The Mobile County Commission voted 2-1 Tuesday to spend $10,000 for an option to buy property at the intersection of Interstates 10 and 65 for a proposed soccer facility.

The 116 acres at the northwest corner of Interstate 65 at Interstate 10, which is owned by real estate agencies White-Spunner and Berg and Company, will cost the county $2.96 million if they decide to purchase it. County Attorney Jay Ross said the commission would have nine months to decide to purchase the land. If the county decides not to purchase the land for any reason, the $10,000 is refunded, Ross told the commissioners during a conference meeting Thursday.

The property owners would also throw in 80 acres of mostly wetlands, as part of the deal, Ross said. Hudson has previously stated she would like to see the additional property made into a nature trail.

Commissioner Jerry Carl voted against placing the option on the property because of the amount of money the project will cost county taxpayers. He shared with Hudson an estimated cost breakdown of her project, which he said totaled more than $20 million.

The estimates, which Carl said came from a study by Hargrove Engineers and Constructors, showed the total land cost at $3.1 million. In addition, mitigation of eight acres of wetlands would cost $500,00, a 320-foot turn lane at the main entrance would cost $1.5 million, a sewer pumping system would cost $500,000, dirt work would cost $1.5 million.

Carl included estimates for work not included by Hargrove to get to the $20 million total cost. He added costs for fencing, buildings, landscaping and sodding of fields, all of which he estimated would total $2.5 million.

Carl handed the estimates to Hudson and asked her if she’d like to go over them during Tuesday’s meeting. Hudson called Carl’s numbers “guesstimates” and said the only way to find out the true cost of the project would be to move forward with the option and allow Neel-Schafer to begin site work.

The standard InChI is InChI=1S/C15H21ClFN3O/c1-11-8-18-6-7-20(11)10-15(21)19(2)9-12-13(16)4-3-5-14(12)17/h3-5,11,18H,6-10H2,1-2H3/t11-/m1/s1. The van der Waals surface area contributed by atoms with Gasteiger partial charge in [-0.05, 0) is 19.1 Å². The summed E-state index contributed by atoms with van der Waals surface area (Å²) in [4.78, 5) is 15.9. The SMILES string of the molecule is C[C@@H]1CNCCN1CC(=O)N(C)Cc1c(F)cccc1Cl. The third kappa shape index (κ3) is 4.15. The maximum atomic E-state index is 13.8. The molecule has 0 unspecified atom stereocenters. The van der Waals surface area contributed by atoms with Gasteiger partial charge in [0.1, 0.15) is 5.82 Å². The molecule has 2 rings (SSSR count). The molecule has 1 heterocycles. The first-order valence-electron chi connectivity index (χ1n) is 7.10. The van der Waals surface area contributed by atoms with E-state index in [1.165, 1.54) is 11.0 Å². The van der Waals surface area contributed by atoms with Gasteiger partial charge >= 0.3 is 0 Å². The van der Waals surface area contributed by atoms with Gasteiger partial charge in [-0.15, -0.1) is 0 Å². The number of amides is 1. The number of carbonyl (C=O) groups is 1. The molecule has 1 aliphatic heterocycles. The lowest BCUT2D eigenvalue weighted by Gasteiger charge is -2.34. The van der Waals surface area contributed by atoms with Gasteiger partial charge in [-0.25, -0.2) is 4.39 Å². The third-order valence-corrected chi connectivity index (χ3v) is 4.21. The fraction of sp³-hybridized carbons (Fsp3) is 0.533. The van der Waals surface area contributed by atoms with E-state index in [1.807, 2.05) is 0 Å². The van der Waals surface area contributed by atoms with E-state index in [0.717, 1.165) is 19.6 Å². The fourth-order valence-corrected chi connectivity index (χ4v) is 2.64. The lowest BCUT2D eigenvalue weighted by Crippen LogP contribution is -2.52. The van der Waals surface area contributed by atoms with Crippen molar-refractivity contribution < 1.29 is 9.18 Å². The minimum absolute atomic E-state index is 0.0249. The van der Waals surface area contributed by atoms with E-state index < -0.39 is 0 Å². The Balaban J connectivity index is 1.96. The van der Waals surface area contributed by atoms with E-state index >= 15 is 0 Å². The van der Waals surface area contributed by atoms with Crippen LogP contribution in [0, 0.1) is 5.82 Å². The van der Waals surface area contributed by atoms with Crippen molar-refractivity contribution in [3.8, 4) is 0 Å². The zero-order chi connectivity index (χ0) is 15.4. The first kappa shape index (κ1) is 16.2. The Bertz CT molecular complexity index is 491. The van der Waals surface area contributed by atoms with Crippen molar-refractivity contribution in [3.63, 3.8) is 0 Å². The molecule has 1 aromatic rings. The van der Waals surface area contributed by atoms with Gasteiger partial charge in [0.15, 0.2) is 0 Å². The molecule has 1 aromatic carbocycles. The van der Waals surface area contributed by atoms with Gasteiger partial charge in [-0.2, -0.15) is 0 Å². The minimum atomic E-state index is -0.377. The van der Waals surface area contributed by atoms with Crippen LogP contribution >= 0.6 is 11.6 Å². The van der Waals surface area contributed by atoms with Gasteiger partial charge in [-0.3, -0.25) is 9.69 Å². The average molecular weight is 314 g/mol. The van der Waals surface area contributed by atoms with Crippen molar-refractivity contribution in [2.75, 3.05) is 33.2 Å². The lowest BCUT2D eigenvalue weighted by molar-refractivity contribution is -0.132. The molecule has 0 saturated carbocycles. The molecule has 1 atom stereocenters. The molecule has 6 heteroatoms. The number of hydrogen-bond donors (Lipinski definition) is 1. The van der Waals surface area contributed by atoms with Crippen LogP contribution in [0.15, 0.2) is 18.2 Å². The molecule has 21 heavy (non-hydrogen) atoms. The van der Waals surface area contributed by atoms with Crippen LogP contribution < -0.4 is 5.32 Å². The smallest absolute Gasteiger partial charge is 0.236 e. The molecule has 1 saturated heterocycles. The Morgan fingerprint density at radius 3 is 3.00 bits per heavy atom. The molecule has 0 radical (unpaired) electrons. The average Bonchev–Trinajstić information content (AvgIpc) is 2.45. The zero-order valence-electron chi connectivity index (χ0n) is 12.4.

“It’s a no-lose proposition,” Hudson said of the option.

Hudson has been pushing for an 11-field tournament-style soccer complex in this location, while Carl has pushed for a complex to be built on a piece of property off of McDonald Road in Irvington.

Hudson said using the same Hargrove estimates, Carl’s project was set to cost $12 million. Carl has previously quoted $5 million as the total cost for his proposed project.

In addition to the nine-month grace period, as part of the agreement with the owners, the county would be able to get two additional 90-day extensions on the purchase option, but each would cost an extra $10,000 and wouldn’t be refunded.

Carl questioned the rationale of spending $10,000 to secure a purchase option on land that had been on the market for “12 to 15 years.” He added that he wasn’t in favor of spending more money on the project because they don’t yet know how much it will cost.

“This is typical politics,” Carl said. “We’re getting pushed into a kennel chute and soon we’ll be so far in that we won’t be able to turn around.”

The commission recently approved spending around $70,000 to prepare the property for the sale and to perform environmental services on the site.

Hudson said it would be “irresponsible” to do the engineering work without first gaining a purchase option on the property.

“If you’re going to spend money you want to make sure the property is secured,” Hudson said. “It’s a process.”

Carl, who pulled his project from considering for county money last month opting instead for private funding, said he had two significant financial commitments that he “wasn’t at liberty to speak about.”

He added that he is working to put together a board to oversee as many as three soccer-related projects in the area. In addition to the Irvington site, which he said would coast about $5 million to complete, Carl has spoken with city officials about a site near downtown and athletic officials about an indoor facility near the site of the U.S.S. Alabama battleship.

“We’re worried about spending $20 million on one spot when we can spend that in three other places,” Carl said.

Carl said he has estimated the cost of the complex off Halls Mill Road to be around $20 million, while Hudson has said that figure is inaccurate. She has previously estimated that the project would cost around $12 million.